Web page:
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Are Employment Tribunal fees preventing access to justice?

At a meeting to discuss Brexit, news of the long awaited review of the tribunal fee structure was highlighted in Parliament by the national press; talk of falling tribunal cases and evidence that low paid and vulnerable workers are failing to access justice has understandably has sparked concern for Parliament and the Unions. But is it all as bad as the press have implied? Do the Tribunal fees actually prevent the vulnerable from seeking the justice they need in an Employment Tribunal?

The Employment Tribunal has long been a forum where employees can air their grievances against their employer in an open forum. However in 2013, amid a failing economy the previous government noticed that the Employment Tribunal was costing them some £80 million each year. So, along with other government departments, cuts needed to be made. Unlike the other departments, rather than reduce the service it was decided that claimants (those employees and workers who needed to bring a claim) should contribute to the cost of the service as is the case in other civil courts. In addition, it was hoped that this move would also reduce the number of disingenuous and weak claims filed, leaving only those where access to justice was necessary.

Since the introduction of these fees (which for the average unfair dismissal case are £250 to file the case and a further £950 payable to have the final hearing), tribunal numbers did decline, but once the system settled down and employees became more aware of their options to access schemes like legal expense insurance, fee remission (this is where fees are either waived in their entirety or part paid) and the mandatory introduction of pre-claim early conciliation via ACAS, numbers to the tribunal and those seeking assistance though ACAS have steadily began to rise.

Early conciliation is a mandatory process that all claimants to an Employment Tribunal have to go through and is administered by the conciliation service ACAS. It allows an employee the ability to test the waters, free of charge, particularly on how the employer would respond to the claim if they were to pay the fee and file the claim.

Whilst there was a 78% slump in tribunal numbers at the end of the 2015-16 tax year, 92,172 cases were referred to early conciliation. 15,420 of these settled before the employee had to pay a single penny in fees.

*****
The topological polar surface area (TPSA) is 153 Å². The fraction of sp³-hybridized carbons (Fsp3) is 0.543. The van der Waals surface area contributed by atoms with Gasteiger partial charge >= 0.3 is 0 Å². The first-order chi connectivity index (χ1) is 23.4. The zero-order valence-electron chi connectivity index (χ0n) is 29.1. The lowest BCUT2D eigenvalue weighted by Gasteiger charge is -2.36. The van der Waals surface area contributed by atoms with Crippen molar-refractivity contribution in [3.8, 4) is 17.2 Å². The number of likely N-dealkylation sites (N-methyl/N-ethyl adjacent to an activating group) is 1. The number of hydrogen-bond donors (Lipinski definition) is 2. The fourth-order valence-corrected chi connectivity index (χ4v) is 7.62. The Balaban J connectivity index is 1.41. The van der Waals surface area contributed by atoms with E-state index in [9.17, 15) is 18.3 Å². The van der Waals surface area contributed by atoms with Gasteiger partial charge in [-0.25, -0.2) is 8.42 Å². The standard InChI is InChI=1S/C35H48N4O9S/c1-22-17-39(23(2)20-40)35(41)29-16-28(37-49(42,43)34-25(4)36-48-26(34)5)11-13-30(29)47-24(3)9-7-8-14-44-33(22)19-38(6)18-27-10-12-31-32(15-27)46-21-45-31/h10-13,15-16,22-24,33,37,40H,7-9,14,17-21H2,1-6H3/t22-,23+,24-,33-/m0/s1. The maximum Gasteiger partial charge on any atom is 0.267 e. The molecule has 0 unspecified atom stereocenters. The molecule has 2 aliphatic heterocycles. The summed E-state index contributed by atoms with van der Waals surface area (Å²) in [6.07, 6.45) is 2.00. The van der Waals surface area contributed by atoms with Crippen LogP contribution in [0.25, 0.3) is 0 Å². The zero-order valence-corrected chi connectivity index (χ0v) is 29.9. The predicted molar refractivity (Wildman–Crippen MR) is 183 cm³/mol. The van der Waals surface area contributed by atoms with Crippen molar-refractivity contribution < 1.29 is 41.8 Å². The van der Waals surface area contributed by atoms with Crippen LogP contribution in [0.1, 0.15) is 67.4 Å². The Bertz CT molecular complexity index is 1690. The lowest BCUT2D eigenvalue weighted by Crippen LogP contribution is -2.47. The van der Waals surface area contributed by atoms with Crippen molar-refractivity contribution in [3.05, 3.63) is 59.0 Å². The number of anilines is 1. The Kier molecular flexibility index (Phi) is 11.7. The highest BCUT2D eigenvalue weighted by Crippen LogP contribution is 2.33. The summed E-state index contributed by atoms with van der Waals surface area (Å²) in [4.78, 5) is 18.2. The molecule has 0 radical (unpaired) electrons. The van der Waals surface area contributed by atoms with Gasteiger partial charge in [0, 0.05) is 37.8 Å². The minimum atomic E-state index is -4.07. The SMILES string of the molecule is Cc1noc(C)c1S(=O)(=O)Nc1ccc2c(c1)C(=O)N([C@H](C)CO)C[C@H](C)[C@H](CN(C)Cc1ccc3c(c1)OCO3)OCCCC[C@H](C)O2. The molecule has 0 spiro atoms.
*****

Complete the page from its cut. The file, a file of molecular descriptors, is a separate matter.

The remaining cases either did not progress or went on to be filed in the Employment Tribunal anyway however, unlike before, the employee was fully aware of the employer's standpoint before they progressed.

Whilst affordability may be an issue for claimants, it is possible that the reality is simply that claimants are simply unwilling to take the gamble that they will not get their fees back if they lose the claim.

The recent review published this week by the Ministry of Justice, takes account of the drop in numbers and the fact that affordability may be a factor for the some 59,295 cases that don't progress to a tribunal however they assert that there is no conclusive evidence that people are prevented from doing so.

In fact the review notes that those in vulnerable groups, such as working mothers and those on low incomes are more likely to qualify for fee remission. Fee remission is a government scheme which allows employees on low incomes, those with children and those in receipt of state benefits (such as income based job seekers allowance and income support) the ability to take a case to a tribunal without paying a fee or paying only a proportion of it).

None the less the review has recommended that the current process of fee remission should be extended to more people by raising the income level at which claimants can receive it.

The consultation is likely to run until the 14th March 2017, but until then the Government has also decided that it is not appropriate to charge fees in three types of proceedings in particular where employees of an insolvent employer seek payments out of the National Insurance Fund (i.e. for payments of redundancy pay) and this is effective immediately.

On the whole, whilst numbers in tribunals have fallen there are ways and means for employees and in particular those in vulnerable groups (such as working mothers) to achieve some form of access to justice.

If you are experiencing problems at work or are worried you cannot access the tribunal please call us on 01254 872 272 and ask to speak to one of our specialised employment solicitors where we can discuss your options with you.

Alternatively if your business has received a call from ACAS in respect to Early Conciliation, we can assist in the negotiation process allowing you to focus on your business and what you do best.

Posted in: Employment law

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